The other case where I've relied on gender pronouns is in a dialog between two inidividuals, for example a student and teacher, where again pronouns are useful and so an author assignes one to be male and the other to be female, simply to contrast between the two of them in the narrative.  In this case gender neutrality is pernicious because it serves to mask the differences between the two.  and something is needed to provide adequate contrast. 

I don't believe that doing either of these is "sexist" in the least.  And I believe that we are confusing the imperative to respect individuals, irrespective of their gender, an imperative I endorse, with these proscriptions on language, which fail if not in intent then certainly on lacking creativity in considering appropriate usage. 

#4
lethe9@gmail.com Jan 4, 2007 12:03 pm
That particular rule gives me fits when I am teaching freshman writing. A simple generic he (or she) is so much better than the he/she or they (used as a singular) that the kids seem to be learning in high school now.
#5
tevi.abrams-slep@oberlin.edu Jan 12, 2007 2:07 pm
It's not that you're identifying the university as unique, but that you're identifying it as one, as a whole. An 'outsider' reading two memoranda where one mentions all the "email on the Internet," while the other mentions all the "e-mail on the internet" may be aware of the difference, and on a not-very-conscious level, wonder how good the university is if the departments can't even agree on the same spelling of "e-mail."
#6
wukul@gmx.de May 14, 2008 1:39 am
Oddly enough, I don't think the University of Illinois has actually lynched anyone in ever so long. Free SMS
#7
jsteinfe@illinois.edu Jun 24, 2008 3:48 pm

Creative Services again thanks Prof. Baron for pointing out the error in the Writing Style Guide in the early days of its re-release on Jan. 2, 2007. This error was corrected as soon as it came to our attention via his post to this blog. A link to the Web of Language also was added to the Writing Style Guide.

#8
mjlee@hawaii.edu Jul 14, 2008 5:57 pm
larvan@uiuc.edu wrote:

Dennis

That was a good post to read and I agree in all respects save one. You bent over backwards to be fair, and I interpret your comments aboug gender-neutral language in this light, but I believe there are cases where gender specific language is not only appropriate, it is necessary. The first case where it is a must is when a particular individual has already been mentioned by name and then subsequent references to the indivual occur, where in those subsequent references a pronoun is most apt. The particular individual has a gender, and so that gender should be used in this case to select the appropriate pronoun.

The other case where I've relied on gender pronouns is in a dialog between two inidividuals, for example a student and teacher, where again pronouns are useful and so an author assignes one to be male and the other to be female, simply to contrast between the two of them in the narrative. In this case gender neutrality is pernicious because it serves to mask the differences between the two. and something is needed to provide adequate contrast.

I don't believe that doing either of these is "sexist" in the least. And I believe that we are confusing the imperative to respect individuals, irrespective of their gender, an imperative I endorse, with these proscriptions on language, which fail if not in intent then certainly on lacking creativity in considering appropriate usage.

I have to disagree with the purportedly innocuous senarios where gendered pronouns are "necessary." While I understand the reason for using gendered pronouns in both of these cases, I think these situations are problematic when it comes to gender and sexist language.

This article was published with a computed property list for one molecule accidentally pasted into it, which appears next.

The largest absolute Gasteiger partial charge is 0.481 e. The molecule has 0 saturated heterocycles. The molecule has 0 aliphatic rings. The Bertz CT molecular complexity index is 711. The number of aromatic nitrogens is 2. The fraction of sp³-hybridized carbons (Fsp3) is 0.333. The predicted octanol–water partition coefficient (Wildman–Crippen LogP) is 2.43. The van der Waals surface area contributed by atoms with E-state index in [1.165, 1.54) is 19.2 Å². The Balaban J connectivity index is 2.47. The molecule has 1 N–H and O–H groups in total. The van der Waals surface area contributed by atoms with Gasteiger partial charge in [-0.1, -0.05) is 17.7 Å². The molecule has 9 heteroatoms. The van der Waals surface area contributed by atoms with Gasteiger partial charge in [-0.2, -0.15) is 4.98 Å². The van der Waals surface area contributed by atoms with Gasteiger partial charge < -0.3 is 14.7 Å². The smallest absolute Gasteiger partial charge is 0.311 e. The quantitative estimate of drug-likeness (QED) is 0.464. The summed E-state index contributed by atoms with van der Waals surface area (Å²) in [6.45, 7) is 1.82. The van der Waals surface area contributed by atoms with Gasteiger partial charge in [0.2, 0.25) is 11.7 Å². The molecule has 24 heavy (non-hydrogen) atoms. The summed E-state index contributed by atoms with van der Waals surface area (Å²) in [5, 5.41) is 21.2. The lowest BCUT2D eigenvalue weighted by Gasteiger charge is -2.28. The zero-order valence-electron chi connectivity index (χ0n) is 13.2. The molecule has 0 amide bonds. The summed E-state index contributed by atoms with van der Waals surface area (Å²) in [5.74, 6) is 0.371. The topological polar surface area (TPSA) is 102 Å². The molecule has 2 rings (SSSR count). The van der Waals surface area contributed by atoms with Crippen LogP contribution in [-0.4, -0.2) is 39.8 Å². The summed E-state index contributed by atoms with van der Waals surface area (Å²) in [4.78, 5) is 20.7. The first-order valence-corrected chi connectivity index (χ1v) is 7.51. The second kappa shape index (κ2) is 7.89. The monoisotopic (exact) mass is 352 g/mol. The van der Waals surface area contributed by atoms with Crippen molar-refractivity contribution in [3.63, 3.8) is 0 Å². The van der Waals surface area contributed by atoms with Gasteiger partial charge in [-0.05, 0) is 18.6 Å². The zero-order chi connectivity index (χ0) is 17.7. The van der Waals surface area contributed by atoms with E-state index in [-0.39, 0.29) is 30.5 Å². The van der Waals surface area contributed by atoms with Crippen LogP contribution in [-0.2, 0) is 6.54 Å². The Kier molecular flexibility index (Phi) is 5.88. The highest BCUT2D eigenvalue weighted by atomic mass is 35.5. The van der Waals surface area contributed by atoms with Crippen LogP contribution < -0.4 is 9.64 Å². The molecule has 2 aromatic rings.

In the first senario, where a "particular individual has a gender, and so that gender should be used [...] to select the appropriate pronoun," I think there would be many who would disagree that everyone's gender is so easily classified into only 1 of (only) 2 categories.  I am not well versed in this area, so I will defer to someone more familiar with GLBT issues.

In the second senario, where different genders are assigned to a teacher and a student in dialog, I agree that assigning different genders for clarity in a narrative is a good strategy.  However, I believe it can be sexist if the teacher (or person of authority) is more often assigned a masculine gender and the student (or subordinate person) is more often assigned a feminine gender.  (Or even vice versa.)  And while "gender neutrality is pernicious because it serves to mask the differences between the two," I think it's dangerous to associate the differences between the stereotypes of masculine and feminine with differences in levels of authority. 

Perhaps I am erring on the side of (liberal) caution here, but I still meet a lot of people who assume doctors are men and nurses are women and mothers are primarily responsible for parenting and housework and fathers are breadwinners. 

 

#9
norrad@gmail.com Jul 19, 2008 1:31 am

My only thought on this is why? The male pronoun does not lead to gender discrimination. If that were so, then why not ban the female pronoun and have every piece of writing refer to asexual beings...

Sometimes administrations can do some really stupid things.

Regards,

Darron (www.runtslife.com)

#10
seamstress@web.de Aug 5, 2008 5:31 pm

Somebody please tell me what is sexist about calling a male a male (or referring to him using a masculine pronoun)! When speaking of men/males use masculine pronouns, for women/females feminine ones. Only when speaking of persons/groups of mixed or unknown gender you need  to resort to gender-neutral constructions such as "they" or "he or she" rather than masculinizing the group or person.

The intention of gender-neutral language is not the abolition of gender but of gender bias!

Sabine